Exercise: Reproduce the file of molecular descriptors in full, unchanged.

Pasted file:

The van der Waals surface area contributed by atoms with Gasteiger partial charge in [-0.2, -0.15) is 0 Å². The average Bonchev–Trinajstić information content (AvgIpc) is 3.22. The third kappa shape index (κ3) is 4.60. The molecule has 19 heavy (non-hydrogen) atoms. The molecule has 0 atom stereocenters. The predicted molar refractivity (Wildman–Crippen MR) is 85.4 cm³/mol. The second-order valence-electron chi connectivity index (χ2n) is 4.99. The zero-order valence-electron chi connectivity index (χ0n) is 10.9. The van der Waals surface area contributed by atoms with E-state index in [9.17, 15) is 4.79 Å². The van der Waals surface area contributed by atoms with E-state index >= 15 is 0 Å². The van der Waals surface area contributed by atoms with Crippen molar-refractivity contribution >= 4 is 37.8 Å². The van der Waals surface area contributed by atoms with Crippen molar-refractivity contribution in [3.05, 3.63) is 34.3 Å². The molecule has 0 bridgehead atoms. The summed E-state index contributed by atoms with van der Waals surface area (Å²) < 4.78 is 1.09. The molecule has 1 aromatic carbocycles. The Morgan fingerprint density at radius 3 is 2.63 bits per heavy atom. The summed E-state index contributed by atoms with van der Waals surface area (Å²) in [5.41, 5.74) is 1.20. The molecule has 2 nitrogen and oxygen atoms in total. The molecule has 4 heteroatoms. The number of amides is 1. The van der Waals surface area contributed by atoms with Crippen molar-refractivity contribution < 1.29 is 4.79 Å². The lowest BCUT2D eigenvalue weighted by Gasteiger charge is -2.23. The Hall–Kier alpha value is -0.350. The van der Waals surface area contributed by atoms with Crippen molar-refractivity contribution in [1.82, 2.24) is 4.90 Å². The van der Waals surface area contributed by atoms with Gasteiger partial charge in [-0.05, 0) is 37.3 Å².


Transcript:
The van der Waals surface area contributed by atoms with Gasteiger partial charge in [-0.2, -0.15) is 0 Å². The average Bonchev–Trinajstić information content (AvgIpc) is 3.22. The third kappa shape index (κ3) is 4.60. The molecule has 19 heavy (non-hydrogen) atoms. The molecule has 0 atom stereocenters. The predicted molar refractivity (Wildman–Crippen MR) is 85.4 cm³/mol. The second-order valence-electron chi connectivity index (χ2n) is 4.99. The zero-order valence-electron chi connectivity index (χ0n) is 10.9. The van der Waals surface area contributed by atoms with E-state index in [9.17, 15) is 4.79 Å². The van der Waals surface area contributed by atoms with E-state index >= 15 is 0 Å². The van der Waals surface area contributed by atoms with Crippen molar-refractivity contribution >= 4 is 37.8 Å². The van der Waals surface area contributed by atoms with Crippen molar-refractivity contribution in [3.05, 3.63) is 34.3 Å². The molecule has 0 bridgehead atoms. The summed E-state index contributed by atoms with van der Waals surface area (Å²) < 4.78 is 1.09. The molecule has 1 aromatic carbocycles. The Morgan fingerprint density at radius 3 is 2.63 bits per heavy atom. The summed E-state index contributed by atoms with van der Waals surface area (Å²) in [5.41, 5.74) is 1.20. The molecule has 2 nitrogen and oxygen atoms in total. The molecule has 4 heteroatoms. The number of amides is 1. The van der Waals surface area contributed by atoms with Crippen molar-refractivity contribution < 1.29 is 4.79 Å². The lowest BCUT2D eigenvalue weighted by Gasteiger charge is -2.23. The Hall–Kier alpha value is -0.350. The van der Waals surface area contributed by atoms with Crippen molar-refractivity contribution in [1.82, 2.24) is 4.90 Å². The van der Waals surface area contributed by atoms with Gasteiger partial charge in [-0.05, 0) is 37.3 Å².